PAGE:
“Is this because of discrimination? I don’t know,” Phat Nguyen said. “But don’t try to make us scapegoats.” Vietnamese residents would attend the November 28 meeting to demand that their needs be met, Nguyen said.

There are 20,000 Vietnamese in the New Orleans area, according to Uyen Le, an organizer of the National Alliance of Vietnamese American Service Agencies.

“You can either lay down and take it or stand up and fight,” said Robert Singleton, a maintenance supervisor, as he, his brother Ronnie, a warehouse manager, and nephew Ronnie Singleton Jr., worked November 27 to clean the remains of their family home in the Lower Ninth Ward. The area was among the hardest hit by the flooding. Much of it remained under water for several weeks.

One city requirement that has angered residents requires houses that sustained more than 50 percent damage to have their foundations raised to meet the city’s 100-year flood elevation plan. “How do you elevate a slab house?” asked Singleton.

Ronnie Singleton Jr., a truck driver, said he made a request for a FEMA trailer two months ago, and is still waiting. FEMA officials told him renters are on the back burner and the agency is taking care of homeowners first, he said. “Bottom line there is no housing. They are worried about getting the parade going. Getting my house going would be my parade,” he said, referring to efforts by city authorities to hold the annual Mardi Gras carnival that in the past took place over two weeks in February.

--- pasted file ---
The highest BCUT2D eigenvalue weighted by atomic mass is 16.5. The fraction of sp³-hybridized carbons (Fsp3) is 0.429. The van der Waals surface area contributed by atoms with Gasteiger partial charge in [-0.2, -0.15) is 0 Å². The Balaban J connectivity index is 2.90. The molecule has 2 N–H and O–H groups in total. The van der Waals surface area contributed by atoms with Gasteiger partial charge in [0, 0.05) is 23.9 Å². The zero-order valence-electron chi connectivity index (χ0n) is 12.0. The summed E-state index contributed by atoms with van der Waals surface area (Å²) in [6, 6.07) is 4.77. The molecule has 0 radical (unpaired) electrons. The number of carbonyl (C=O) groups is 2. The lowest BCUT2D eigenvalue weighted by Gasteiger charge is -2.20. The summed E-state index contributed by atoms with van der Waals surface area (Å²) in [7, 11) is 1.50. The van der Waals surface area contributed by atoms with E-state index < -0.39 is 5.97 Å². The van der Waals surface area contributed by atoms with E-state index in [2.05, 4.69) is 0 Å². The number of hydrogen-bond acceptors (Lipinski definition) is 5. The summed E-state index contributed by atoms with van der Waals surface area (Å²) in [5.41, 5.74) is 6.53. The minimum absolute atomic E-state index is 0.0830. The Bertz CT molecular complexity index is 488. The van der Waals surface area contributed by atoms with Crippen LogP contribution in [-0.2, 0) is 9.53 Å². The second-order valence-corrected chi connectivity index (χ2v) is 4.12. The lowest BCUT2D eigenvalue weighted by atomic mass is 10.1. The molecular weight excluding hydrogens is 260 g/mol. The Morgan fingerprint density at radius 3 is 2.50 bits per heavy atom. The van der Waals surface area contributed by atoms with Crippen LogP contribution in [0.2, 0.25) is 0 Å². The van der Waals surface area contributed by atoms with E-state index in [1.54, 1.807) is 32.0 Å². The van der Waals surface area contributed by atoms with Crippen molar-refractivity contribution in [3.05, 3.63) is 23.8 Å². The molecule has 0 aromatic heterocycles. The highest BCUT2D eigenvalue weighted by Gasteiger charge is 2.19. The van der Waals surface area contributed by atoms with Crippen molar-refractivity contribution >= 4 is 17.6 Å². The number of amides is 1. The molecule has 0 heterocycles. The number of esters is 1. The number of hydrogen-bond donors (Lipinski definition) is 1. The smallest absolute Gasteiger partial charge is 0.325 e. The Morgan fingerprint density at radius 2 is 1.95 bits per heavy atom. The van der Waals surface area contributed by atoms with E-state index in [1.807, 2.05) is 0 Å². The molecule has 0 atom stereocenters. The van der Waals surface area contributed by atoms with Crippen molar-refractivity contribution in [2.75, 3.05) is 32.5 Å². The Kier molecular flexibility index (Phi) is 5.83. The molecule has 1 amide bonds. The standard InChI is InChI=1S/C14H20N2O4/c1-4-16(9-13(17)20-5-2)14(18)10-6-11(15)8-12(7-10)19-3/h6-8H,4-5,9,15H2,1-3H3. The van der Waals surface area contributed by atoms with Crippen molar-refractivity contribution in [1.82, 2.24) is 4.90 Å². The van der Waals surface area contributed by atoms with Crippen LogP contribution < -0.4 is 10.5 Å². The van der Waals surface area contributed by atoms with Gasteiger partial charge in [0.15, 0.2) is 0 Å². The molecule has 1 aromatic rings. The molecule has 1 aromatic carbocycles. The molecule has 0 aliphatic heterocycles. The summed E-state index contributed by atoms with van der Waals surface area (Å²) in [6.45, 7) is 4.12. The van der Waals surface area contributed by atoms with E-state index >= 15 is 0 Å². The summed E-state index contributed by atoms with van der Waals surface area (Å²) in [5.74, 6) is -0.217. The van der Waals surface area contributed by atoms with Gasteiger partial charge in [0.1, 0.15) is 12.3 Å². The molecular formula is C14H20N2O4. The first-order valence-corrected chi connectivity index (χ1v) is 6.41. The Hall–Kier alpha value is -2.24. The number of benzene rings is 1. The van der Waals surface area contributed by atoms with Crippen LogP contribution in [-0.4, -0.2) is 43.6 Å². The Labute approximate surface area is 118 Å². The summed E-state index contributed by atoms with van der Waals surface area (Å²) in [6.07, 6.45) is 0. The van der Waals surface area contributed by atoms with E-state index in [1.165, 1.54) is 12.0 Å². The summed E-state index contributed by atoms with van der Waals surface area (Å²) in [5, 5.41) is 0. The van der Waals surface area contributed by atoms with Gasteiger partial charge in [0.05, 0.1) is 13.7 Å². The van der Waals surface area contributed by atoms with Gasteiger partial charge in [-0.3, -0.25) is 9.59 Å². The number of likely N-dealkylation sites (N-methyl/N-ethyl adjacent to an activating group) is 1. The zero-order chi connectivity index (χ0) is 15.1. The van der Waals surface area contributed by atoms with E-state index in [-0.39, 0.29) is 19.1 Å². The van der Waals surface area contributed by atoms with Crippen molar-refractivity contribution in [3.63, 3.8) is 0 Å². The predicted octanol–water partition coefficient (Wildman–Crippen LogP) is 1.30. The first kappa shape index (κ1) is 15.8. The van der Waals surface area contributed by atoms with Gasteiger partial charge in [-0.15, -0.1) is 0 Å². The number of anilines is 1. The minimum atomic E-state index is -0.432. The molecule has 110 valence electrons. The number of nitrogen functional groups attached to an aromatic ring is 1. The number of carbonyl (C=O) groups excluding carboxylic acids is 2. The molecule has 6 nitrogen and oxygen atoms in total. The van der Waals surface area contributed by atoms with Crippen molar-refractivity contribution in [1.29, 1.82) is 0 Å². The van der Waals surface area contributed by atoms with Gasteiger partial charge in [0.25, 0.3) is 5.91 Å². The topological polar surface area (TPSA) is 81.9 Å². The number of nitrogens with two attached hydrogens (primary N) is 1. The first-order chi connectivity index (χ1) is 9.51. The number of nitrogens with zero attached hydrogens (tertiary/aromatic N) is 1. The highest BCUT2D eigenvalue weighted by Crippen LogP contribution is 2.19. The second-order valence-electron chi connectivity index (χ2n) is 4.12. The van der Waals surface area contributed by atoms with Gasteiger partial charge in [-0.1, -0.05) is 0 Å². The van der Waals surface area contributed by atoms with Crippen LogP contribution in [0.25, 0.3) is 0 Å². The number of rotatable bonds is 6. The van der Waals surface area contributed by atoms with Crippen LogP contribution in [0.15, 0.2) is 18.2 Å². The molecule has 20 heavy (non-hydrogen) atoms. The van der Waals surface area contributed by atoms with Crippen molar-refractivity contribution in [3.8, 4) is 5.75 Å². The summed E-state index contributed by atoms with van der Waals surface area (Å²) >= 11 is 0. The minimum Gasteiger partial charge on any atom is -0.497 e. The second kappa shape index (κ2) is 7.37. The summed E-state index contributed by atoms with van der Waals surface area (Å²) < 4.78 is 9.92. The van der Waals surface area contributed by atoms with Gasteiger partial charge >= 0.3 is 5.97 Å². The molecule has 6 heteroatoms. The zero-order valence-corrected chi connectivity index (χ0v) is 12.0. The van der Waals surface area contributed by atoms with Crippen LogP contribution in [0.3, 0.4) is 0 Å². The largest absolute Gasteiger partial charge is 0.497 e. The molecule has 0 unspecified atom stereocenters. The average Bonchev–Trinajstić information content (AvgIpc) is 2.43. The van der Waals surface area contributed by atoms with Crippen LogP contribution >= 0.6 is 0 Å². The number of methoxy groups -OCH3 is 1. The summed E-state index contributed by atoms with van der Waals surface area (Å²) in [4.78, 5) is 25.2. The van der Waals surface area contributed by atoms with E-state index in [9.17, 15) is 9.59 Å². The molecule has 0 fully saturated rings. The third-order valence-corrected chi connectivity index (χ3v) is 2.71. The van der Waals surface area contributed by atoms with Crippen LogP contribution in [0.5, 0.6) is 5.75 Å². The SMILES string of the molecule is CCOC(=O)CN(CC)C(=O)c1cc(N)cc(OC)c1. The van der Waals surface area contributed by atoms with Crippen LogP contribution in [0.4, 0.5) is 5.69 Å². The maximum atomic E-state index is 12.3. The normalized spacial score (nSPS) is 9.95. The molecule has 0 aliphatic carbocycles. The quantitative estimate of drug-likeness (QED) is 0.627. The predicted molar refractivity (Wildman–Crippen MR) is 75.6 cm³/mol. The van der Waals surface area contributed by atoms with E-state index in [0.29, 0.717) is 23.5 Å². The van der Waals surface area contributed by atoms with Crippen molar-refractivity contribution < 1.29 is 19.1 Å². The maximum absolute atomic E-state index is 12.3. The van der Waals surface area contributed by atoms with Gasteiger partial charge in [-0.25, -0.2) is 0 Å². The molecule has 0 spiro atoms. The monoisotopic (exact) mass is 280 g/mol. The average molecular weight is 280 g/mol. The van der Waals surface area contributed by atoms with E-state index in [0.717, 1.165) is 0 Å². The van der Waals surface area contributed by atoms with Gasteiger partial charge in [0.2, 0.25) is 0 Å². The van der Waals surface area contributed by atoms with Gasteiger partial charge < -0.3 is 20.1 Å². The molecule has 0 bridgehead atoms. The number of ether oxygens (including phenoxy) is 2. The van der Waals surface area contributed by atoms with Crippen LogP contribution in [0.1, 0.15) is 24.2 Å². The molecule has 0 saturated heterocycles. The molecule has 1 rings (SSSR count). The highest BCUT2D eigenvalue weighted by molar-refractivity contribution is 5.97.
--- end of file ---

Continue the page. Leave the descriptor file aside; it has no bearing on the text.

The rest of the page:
Resisting evictions, rent gouging
“We don’t have any electricity, water, or gas,” said Jennifer Pitman, a housekeeper who returned to the city from Arkansas with her family three weeks ago. “We heard they would be evicting people if they don’t come back.” Pitman wants to find a new house to rent before returning to work. “The cost of houses has doubled,” she said. “I called one place that wanted $900 a month plus a deposit.” She said you could rent a similar place before the flooding for $400 a month. The daily papers feature sales ads for “reno” homes. These are houses damaged from the flooding.

Tomilyn Wilson, a grocery store cashier, now unemployed, was among 400 people who attended a November 29 Town Hall meeting hosted by Mayor Ray Nagin. She told those present she was being evicted because the landlord refused to accept her payment in order to seek a higher rent. “This is just naked rent gouging,” said Wilson, who lost a legal challenge to the landlord’s action. “That judge did everything she could to take the landlord’s side.”

Nagin said the city has been receiving a larger number of complaints about price gouging, but offered no relief.

Working people across the city also expressed skepticism or opposition to a proposal by U.S. congressman Richard Baker, a Republican from Baton Rouge. Baker’s bill establishes a Louisiana Recovery Corporation funded by issuing state bonds. The corporation would purchase the flood-damaged homes of those unable or unwilling to repair them. A description of the bill on Baker’s website says homeowners will be compensated for any equity they have in the property. They would also be given first option at repurchasing the home after it has been repaired.

Mayor Nagin and Louisiana governor Kathleen Blanco, both Democrats, support the bill.

Many workers see it differently. “This is just a scheme to take people’s homes,” said Cosetta Williams, a resident of the Ninth Ward who attended the November 29 Town Hall meeting. “They say it’s voluntary but people who have just lost everything won’t really have a choice. And how are we going to be able to pay the notes on a new mortgage. You’re not going to get my place!” she said to applause.

José Avarena and Karl Butts contributed to this article.